Green Mountain Health Alliance announced it is proceeding with the planned construction of its cannabis facility located at 760 Highway 3A in Kaleden.
According to a release from the organization, the work on the facility was halted due to ongoing discussions with the Agricultural Land Commission (ALC) and the receipt of a file closure letter from the ALC. Following property inspections on Aug. 15 and Sept. 4 at the construction site, the ALC stated there were “satisifed that the activity on the property is in compliance with the ALC legislation” in a letter to Green Mountain Health Alliance.
“We were ready to forge ahead with construction plans for our two-level administrative and nursery facility on Highway 3A when ALC regulations unexpectedly changed mid-July,” said company president Wade Attwood in a release. “With these legislative changes, our existing building design was considered ‘non-farm use’ under the new ALC regulations. We have since redesigned our buildings to meet our goals and also to comply with the new ALC ‘farm-use’ regulations.”
Green Mountain Health Alliance has secured a 16-acre parcel of land on the Agricultural Land Reserve in Kaleden that was previously impacted by ALC legislation regarding zoning and uses in the area. The Regional District of Okanagan-Similkameen directors had staff prepare a bylaw amendment to prohibit the non-farm use of cannabis production within all zones where agriculture is listed. As a result, cannabis would be considered farm use if in soil-based building but not one with concrete floors, so those proposing cannabis facilities with concrete floors would need a zone change from the RDOS and additional approvals from the ALC.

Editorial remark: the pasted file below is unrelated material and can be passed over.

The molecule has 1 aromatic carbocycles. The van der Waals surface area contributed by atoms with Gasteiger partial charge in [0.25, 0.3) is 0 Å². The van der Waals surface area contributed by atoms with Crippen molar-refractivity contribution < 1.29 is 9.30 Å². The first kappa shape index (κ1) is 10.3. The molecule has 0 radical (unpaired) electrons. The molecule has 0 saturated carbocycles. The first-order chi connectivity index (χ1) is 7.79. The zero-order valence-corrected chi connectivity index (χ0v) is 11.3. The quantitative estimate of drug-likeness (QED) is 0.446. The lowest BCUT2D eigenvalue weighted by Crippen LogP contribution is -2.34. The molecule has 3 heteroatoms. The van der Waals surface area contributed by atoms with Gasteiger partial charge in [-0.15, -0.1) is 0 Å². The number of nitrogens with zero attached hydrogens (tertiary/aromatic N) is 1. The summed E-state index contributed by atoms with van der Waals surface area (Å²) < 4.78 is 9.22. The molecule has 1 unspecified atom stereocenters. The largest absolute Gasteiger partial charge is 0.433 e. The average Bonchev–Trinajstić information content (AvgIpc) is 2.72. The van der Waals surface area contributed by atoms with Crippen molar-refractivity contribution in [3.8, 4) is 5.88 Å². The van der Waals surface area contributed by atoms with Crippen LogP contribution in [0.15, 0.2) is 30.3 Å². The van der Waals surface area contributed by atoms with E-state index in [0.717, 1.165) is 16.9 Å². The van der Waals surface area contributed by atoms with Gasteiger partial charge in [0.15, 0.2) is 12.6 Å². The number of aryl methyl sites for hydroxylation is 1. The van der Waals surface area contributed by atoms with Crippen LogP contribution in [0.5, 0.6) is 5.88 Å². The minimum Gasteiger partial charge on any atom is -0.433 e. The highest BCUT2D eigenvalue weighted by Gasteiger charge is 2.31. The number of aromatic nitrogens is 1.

“After the ALC’s new legislation was tabled, we have taken the time to discuss the changes with ALC officials, examine our company goals, and modify our plans to be in full compliance with the new regulations,” said Attwood. “From the start, our business model has centered on greenhouse growing, capitalizing on the abundant natural sunshine in the Okanagan Valley. We never intended on building ‘concrete bunkers’ for indoor cannabis production on ALR land, so modifying our plans was rather easy and will reduce construction costs in the long run.”
The company’s facility is planned with environmental sustainability and technology in mind and includes year-round rainwater capture and storage, closed-loop nutrient systems, and odour control mechanisms.
Attwood further stated in the release that “(the) greenhouse facility will be state of the art and suitable to grow a variety of crops now and in the future” and that “(the company is) looking forward to producing a high-quality medicinal product with great promise for many health conditions, all while creating jobs and contributing to the economic benefit and development of the Penticton area.”
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